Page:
Susan Lohafer and Jo Ellyn Clarey, eds., Short Story Theory At A Crossroads. Choice: Current Reviews for College Libraries, June 1990.
"Gluck's Vision of Text and Textuality" (review of Reader by Robert Gluck), San Francisco Chronicle Review, March 4, 1990, p. 5.
"Bones, Triggers, Continuous Dreams: Books on Creative Writing" (review-article on 12 books), Associated Writing Programs Chronicle, 22, no. 6 (May 1990), p. 1 and ff.
George Lakoff and Mark Turner. More Than Cool Reason: A Field Guide to Poetic Metaphor. Choice: Current Reviews for College Libraries, February 1990.
R.S. Hughes, John Steinbeck: A Study of the Short Fiction, Studies in Short Fiction, Volume 26, no. 1 (Winter 1989).
"Small-Town Doubts in the Vietnam Era," review of Monoosook Valley by Elisabeth Hyde. San Francisco Chronicle Review, June 4, 1989, p. 8.
John O. Hayden, ed. William Wordsworth: Selected Prose. New York: Penguin, 1988. Choice: Current Reviews for College Libraries (January 1989).
Philip F. Deaver, Silent Retreats. Winner of the 1987 Flannery O'Connor Award for Short Fiction. Choice: Current Reviews for College Libraries (November 1988).
"The Price of Sibling Rivalry," review of Born Brothers by Larry Woiwode, San Francisco Chronicle Review, September 18, 1988, p. 7.
"Understated But Powerful Stories," review of Indecent Dreams, by Arnost Lustig, "Books," San Francisco Chronicle, June 1, 1988, p. E4.

"Families Fraying at the Core," review of Valentino and Sagittarius, by Natalia Ginzburg, San Francisco Chronicle Review, May 8, 1988, p. 6.
"A Mad Poet Who’s Not Going To Take It Anymore," review of Easter Sunday, by Tom Clark, San Francisco Chronicle Review, February 7, 1988, p. 3.
Francis Blessington, Lantskip: Poems, Choice: Current Reviews for College Libraries (January 1988).
Harold Orel, Victorian Short Fiction, Newsletter of the Victorian Studies Association of Western Canada (Volume 13, no. 2, Fall 1987).
George Hillocks, Jr., Research on Written Composition: New Directions for Teaching, Washington English Journal (Spring 1987).
Anne Blainey, Immortal Boy: A Portrait of Leigh Hunt, Victorian Studies Association Newsletter 37 (Ontario) (Spring 1986), 31-32.
Richard Beach and Lillian Bridwell, New Directions in Composition Research, Washington English Journal 7, no. 3 (Spring 1985), 26.
Suzanne Ferguson, Critical Essays on Randall Jarrell, American Poetry 2, no. 1 (Fall 1985), pp. 90-92.
Lehman and Berger, eds. James Merrill: Essays in Criticism, American Poetry 1, no. 3 (Spring 1984), pp. 92-93.
Michael Allen, We Are Called Human: The Poetry of Richard Hugo, American Poetry 1, no. 1 (Fall 1983), pp. 91-93.
William Everson, Earth Poetry: Selected Essays and Interviews, Small Press Review (September 1980), p. 11.
Newspaper Column
Twice-monthly column on the literary arts, Tacoma News Tribune, Tacoma, Washington. Sunday readership: 300,000. August 1990-November 1993. The column included pieces on Antonia Fraser, P.D. James, Aristeo Brito, Robert Bly, Rita Dove, John Haines, Gary Snyder, Charles Johnson, Itabari Njeri, Helen Washington, Stuart Dybek, Sue Grafton, Philip Appleman, Yevgeny Yevtushenko, Cristina Garcia, Coleen McCullough, Terry Tempest Williams, and others. The column combined author-profiles (based on interviews) with book reviews.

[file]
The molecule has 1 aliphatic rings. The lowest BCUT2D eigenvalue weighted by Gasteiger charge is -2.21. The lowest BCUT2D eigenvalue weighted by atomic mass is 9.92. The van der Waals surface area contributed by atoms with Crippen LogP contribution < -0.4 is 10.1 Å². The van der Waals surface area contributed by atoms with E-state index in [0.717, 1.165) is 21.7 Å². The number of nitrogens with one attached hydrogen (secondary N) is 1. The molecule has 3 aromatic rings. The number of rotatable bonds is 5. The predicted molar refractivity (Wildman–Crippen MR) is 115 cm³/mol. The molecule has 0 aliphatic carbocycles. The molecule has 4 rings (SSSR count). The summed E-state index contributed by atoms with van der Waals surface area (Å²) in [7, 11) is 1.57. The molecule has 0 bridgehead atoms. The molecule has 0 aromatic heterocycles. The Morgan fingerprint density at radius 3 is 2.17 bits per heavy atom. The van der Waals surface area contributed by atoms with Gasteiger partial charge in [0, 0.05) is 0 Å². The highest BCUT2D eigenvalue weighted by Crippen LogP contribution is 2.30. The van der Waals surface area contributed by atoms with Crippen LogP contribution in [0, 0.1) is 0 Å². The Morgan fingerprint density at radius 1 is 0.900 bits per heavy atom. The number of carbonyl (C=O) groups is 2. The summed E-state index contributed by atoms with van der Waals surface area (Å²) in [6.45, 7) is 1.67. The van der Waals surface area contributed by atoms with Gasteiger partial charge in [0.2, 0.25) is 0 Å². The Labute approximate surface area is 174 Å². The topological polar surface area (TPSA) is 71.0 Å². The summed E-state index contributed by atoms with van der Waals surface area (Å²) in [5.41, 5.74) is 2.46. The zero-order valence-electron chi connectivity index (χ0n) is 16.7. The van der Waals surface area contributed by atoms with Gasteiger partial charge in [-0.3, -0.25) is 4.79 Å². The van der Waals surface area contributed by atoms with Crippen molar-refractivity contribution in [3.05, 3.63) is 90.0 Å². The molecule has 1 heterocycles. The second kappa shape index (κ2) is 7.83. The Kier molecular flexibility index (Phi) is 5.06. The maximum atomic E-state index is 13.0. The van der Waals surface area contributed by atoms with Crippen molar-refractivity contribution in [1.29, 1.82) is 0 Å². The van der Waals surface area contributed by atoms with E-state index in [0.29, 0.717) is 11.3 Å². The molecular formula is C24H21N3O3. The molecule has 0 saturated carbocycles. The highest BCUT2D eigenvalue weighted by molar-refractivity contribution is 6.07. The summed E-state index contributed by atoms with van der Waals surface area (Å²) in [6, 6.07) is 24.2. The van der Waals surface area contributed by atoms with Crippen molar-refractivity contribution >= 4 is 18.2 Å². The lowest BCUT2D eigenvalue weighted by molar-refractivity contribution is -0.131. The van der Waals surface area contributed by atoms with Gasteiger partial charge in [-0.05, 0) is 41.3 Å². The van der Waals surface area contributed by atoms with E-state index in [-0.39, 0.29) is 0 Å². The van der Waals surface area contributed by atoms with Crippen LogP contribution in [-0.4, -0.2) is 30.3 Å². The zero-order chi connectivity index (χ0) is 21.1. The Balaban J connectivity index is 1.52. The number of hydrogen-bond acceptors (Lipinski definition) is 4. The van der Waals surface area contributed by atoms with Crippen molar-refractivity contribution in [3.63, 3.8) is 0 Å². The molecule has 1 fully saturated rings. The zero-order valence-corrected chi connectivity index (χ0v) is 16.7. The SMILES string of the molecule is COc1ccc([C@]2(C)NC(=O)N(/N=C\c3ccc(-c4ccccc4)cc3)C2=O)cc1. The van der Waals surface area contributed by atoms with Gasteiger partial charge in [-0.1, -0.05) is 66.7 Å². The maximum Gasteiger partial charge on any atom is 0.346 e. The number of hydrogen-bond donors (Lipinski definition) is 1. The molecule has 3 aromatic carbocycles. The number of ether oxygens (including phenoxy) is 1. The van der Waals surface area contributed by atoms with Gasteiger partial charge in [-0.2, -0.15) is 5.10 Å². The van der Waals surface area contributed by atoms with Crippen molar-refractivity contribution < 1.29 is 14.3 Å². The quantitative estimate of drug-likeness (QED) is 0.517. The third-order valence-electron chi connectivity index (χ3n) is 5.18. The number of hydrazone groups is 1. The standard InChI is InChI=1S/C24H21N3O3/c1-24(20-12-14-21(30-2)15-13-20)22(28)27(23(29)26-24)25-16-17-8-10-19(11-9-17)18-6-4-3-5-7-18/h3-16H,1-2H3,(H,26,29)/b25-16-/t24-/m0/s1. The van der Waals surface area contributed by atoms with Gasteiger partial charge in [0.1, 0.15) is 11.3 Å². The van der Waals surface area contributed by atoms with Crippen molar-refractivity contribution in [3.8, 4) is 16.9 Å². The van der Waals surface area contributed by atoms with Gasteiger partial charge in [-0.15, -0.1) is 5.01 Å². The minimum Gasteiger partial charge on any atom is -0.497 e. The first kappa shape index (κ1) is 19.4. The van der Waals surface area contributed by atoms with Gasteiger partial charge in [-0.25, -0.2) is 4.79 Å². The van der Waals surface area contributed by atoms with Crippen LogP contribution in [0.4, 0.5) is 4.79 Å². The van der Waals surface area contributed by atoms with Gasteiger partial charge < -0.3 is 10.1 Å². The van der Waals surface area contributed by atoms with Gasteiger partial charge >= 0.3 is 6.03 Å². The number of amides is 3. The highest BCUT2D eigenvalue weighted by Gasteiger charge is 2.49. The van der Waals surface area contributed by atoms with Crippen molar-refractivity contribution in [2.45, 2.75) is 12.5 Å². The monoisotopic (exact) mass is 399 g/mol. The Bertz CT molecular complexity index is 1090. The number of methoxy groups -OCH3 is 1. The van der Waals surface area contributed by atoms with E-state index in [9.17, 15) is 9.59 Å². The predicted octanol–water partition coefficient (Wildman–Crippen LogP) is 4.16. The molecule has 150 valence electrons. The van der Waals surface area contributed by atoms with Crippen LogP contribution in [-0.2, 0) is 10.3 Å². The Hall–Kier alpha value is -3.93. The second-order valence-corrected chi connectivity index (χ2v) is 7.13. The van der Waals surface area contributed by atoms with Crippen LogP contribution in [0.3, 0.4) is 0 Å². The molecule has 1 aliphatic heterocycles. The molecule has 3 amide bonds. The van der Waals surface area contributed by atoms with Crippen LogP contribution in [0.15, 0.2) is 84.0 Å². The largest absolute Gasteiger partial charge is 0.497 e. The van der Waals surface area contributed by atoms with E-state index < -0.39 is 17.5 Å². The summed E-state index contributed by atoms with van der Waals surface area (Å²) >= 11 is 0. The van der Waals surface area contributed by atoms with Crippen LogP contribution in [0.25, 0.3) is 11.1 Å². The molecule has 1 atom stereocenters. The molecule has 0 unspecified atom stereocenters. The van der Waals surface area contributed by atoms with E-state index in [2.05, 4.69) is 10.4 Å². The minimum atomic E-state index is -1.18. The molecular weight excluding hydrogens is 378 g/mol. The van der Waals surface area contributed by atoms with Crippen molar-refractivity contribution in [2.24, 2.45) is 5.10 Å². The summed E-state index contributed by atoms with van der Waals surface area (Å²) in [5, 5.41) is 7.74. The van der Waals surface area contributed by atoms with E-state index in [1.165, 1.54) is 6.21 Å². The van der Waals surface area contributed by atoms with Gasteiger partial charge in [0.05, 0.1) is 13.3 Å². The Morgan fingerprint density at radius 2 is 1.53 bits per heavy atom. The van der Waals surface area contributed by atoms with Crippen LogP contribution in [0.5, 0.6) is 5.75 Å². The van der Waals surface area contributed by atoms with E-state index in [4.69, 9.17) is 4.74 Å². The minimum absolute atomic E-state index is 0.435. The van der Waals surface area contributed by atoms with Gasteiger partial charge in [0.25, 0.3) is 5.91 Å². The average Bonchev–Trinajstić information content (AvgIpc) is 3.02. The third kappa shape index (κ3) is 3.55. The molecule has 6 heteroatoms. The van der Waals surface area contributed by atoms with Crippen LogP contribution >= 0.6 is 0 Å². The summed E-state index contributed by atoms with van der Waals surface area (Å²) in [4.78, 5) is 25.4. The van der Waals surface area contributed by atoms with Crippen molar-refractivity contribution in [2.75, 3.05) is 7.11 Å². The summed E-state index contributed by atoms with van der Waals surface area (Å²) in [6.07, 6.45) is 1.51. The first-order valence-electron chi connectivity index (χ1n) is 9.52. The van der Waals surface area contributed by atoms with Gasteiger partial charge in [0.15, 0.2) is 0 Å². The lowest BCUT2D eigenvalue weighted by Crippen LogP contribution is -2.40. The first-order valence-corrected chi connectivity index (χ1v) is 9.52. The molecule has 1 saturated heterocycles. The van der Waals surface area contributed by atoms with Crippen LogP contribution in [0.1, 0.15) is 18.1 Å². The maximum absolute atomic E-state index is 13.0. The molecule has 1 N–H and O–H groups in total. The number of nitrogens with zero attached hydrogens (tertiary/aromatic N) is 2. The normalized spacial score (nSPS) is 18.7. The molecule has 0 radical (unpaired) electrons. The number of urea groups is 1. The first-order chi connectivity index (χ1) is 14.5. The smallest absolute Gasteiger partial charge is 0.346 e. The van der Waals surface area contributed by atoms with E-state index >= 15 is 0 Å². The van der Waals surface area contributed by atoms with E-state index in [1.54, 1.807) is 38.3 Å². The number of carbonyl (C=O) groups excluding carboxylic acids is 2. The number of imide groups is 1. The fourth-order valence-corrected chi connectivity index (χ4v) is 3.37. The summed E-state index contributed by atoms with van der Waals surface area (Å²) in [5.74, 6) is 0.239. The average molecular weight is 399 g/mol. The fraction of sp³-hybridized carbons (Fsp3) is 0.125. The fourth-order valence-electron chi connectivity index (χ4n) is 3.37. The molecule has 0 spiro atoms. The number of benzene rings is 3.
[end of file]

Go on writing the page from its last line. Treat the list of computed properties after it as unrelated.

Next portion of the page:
Conference-Presentations and Invited Lectures, Etc. (Selected)
“Revisiting Orwell’s ‘Politics and the English Language.’”  With Professor William Haltom. Pacific Northwest Political Science Association Conference, Spokane, Washington, Fall 2010.
“Teaching George Orwell in Karl Rove’s World: ‘Politics and the English Language’ in the 21st Century Classroom,” written and presented with Professor William Haltom, Western Political Science Association Conference, Vancouver B.C., March 21, 2008.
“Langston Hughes and the Poetry of a Dream Legally Deferred,” Law and Society Association Annual Conference, Humboldt University, Berlin, July 2007.
“Teaching Langston Hughes’s The Ways of White Folks,” brief presentation for a Roundtable Discussion on “White Scholars, Black Texts,” National Conference on Race and Pedagogy, University of Puget Sound, September 15-16, 2006.
“Langston Hughes and the Politics of Rhetorical Accessibility,” Conference on College Composition and Communication, San Francisco, 2004.
Moderator, panel on “Langston Hughes and the Critics,” Let America Be America Again: An International Symposium on the Art, Life, & Legacy of Langston Hughes, University of Kansas, Lawrence, Kansas, February 2002.
"`Imagination’ and Writing in the Disciplines," paper given at Conference on College Composition and Communication, Minneapolis, March 2000.
"Keeping the Personal Ghost in the Machine of Academic Writing," paper for panel on "Voices in Scholarly Writing: Reflections and Complications," Conference on College Composition and Communication, Phoenix, March 1997.
"American Literature Of  The Region, For The Region, and By The Region," lecture for seminar in American Studies, United States Embassy, Stockholm, Sweden, April 1994.
"African-American Literature from Douglass to Morrison: Some Key Challenges and Achievements," lecture at University of Umeå, Sweden, sponsored by the Swedish Fulbright Commission, Spring 1994.
"Round Up The Usual Suspects: American Crime Fiction," presentation to the English Society, Uppsala University, Sweden, Spring 1994.
"Langston Hughes's Short Fiction: Against the Modernist Grain," guest lecture in Professor Rolf Lundén's graduate seminar in American literature, Uppsala University, Sweden, Spring 1994. A revised version was presented at the 1995 MLA conference, Chicago.
"Reconsidering Genre-Boundaries," paper given Modern Language Association Convention, Toronto, 1993.